Anxiety and Stress Skyrocketing as Workers Return to the Office


stress at work
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A new study is sheading light on how some of the “return to normal” policies are affecting people. Just over two years since the COVID-19 pandemic began, shifting office culture and a whole lot more, workplaces are easing back into the in-office standards. And with those shifts come skyrocketing levels of stress and anxiety. Here’s what you need to know.

A recent survey from Future Forum reports stress and anxiety levels related to work are at the highest levels since the survey first began in June 2020. On Tuesday, April 19, 2022, the research consortium from Slack and its partners released the survey results from over 10,000 workers conducted in January and February this year. And as more and more workplaces return to “normal,” it’s having a toll on people – particularly for people who are returning to the workplace.

“Over the last couple of years, people have been able to experience more schedule location flexibility,” Sheela Subramanian, vice president of Future Forum, told Insider. “Now these mandates are saying, ‘Return to how things were in 2020,’ and we’re seeing a lot of employees are struggling as a result.”

The survey’s employee-satisfaction scores were the lowest they’ve ever been across the six reports by Future Forum. Only 6.7 percent of in-person workers surveyed said their stress and anxiety levels at work didn’t impact them, saying they still felt good. That’s down from 11.1 percent from last quarter. And the stats only get worse from there.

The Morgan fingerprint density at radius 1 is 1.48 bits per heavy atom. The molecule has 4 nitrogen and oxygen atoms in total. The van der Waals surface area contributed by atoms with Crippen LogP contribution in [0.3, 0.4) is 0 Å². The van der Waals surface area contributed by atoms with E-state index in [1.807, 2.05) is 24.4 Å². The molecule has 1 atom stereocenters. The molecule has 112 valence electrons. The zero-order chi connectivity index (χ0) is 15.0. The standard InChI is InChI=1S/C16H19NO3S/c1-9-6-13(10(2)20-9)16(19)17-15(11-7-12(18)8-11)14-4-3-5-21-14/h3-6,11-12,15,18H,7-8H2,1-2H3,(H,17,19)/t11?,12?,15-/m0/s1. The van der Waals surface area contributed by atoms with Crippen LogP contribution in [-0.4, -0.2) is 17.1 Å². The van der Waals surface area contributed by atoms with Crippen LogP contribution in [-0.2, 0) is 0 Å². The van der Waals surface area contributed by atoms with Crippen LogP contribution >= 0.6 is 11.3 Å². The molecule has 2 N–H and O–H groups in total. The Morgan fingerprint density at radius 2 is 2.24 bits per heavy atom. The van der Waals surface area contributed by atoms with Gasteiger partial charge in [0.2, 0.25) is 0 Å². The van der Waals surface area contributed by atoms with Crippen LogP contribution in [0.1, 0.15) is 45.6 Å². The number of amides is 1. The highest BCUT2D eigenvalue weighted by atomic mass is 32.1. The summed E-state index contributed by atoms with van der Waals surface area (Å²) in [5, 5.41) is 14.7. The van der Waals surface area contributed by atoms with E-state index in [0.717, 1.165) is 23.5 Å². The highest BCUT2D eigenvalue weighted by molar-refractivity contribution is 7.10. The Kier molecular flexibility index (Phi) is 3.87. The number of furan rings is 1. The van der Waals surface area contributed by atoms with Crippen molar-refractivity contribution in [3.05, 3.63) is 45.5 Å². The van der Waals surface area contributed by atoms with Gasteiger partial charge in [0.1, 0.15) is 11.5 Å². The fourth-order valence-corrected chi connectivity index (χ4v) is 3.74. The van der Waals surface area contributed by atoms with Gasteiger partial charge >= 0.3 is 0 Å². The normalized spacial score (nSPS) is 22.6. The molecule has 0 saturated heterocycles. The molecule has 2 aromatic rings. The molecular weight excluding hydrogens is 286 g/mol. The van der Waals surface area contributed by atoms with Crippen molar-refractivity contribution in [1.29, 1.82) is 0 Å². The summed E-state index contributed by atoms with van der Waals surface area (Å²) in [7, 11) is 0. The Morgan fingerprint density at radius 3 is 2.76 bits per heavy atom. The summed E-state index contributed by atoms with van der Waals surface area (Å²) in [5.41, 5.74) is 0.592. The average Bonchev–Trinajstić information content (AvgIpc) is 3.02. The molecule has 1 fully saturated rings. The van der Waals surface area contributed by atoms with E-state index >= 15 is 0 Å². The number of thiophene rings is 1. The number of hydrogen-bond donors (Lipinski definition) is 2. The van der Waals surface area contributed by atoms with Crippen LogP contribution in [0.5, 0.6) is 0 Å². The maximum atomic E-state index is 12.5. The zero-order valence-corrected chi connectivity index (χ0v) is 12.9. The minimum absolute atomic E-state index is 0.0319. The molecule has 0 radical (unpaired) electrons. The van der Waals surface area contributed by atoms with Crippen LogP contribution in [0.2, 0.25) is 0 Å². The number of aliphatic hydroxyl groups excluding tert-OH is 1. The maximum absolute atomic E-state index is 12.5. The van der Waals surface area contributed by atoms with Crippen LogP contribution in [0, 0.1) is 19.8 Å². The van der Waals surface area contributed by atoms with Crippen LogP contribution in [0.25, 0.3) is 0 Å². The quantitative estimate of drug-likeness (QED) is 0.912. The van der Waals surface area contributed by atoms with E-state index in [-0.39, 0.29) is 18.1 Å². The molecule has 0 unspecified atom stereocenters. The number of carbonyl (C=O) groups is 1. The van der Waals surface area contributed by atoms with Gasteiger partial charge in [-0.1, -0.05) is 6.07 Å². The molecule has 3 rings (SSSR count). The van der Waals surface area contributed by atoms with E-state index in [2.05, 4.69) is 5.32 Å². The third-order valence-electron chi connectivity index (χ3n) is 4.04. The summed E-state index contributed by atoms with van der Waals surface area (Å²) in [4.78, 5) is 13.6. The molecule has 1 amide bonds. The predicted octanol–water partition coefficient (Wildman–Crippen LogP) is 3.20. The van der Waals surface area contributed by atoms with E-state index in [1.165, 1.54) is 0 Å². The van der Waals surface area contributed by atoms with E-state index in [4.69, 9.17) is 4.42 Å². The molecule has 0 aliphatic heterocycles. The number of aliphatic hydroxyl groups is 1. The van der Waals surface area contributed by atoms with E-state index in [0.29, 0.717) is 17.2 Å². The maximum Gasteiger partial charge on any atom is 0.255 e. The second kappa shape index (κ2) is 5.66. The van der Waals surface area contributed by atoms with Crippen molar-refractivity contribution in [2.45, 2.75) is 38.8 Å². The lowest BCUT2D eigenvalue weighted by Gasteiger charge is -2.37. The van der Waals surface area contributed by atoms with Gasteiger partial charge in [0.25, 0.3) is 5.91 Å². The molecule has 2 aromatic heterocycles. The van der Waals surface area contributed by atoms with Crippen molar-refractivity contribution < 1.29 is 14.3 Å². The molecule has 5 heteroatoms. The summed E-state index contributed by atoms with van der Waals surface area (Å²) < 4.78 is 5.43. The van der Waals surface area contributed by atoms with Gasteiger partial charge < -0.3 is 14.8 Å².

The survey found that workers really value flexibility in hours and workplace. 94 percent of respondents said they wanted to have flexibility in their schedule, and 51 percent reported that flexibility wasn’t something their employer offers. And those who weren’t offered that flexibility were 20 percent more likely to say they would look for another job. Employees who have to work in-office report 1.5 times the amount of work-related stress and anxiety when compared to remote workers.

We know that the pandemic and large shift of remote work has been both good and challenging for working parents. Particularly for women who have had to juggle a larger portion of the home while balancing work roles, too. The survey found that the percentage of women who want work flexibility three days a week or more rose to 58 percent, while 48 percent of men said the same thing. Those numbers skyrocket when looking at working mothers with an all-time high of 82 percent saying flexibility is very important.

The data shows that when workplaces have this rigid schedule and work location, it has significant adverse impacts on their employees. Those who have no flexibility report 2.2 times worse work-related anxiety and stress; 1.7 times worse work-life balance, and 1.4 times worse burnout than workers who do have that flexibility.

“Leaders need to move away from dictating days in the office and rigid 9-to-5 schedules and focus instead on aligning their teams around a common purpose and leading by example,” said Brian Elliott, Executive Leader of the Future Forum. “Trusting your teams with the flexibility to work where and when works best for them will lead to better business results and happier employees.”

With the “great resignation” in full swing where people are seeking out companies that give the best balance and flexibility, particularly for working parents, there’s a lot in this survey for companies to learn – and hopefully they will.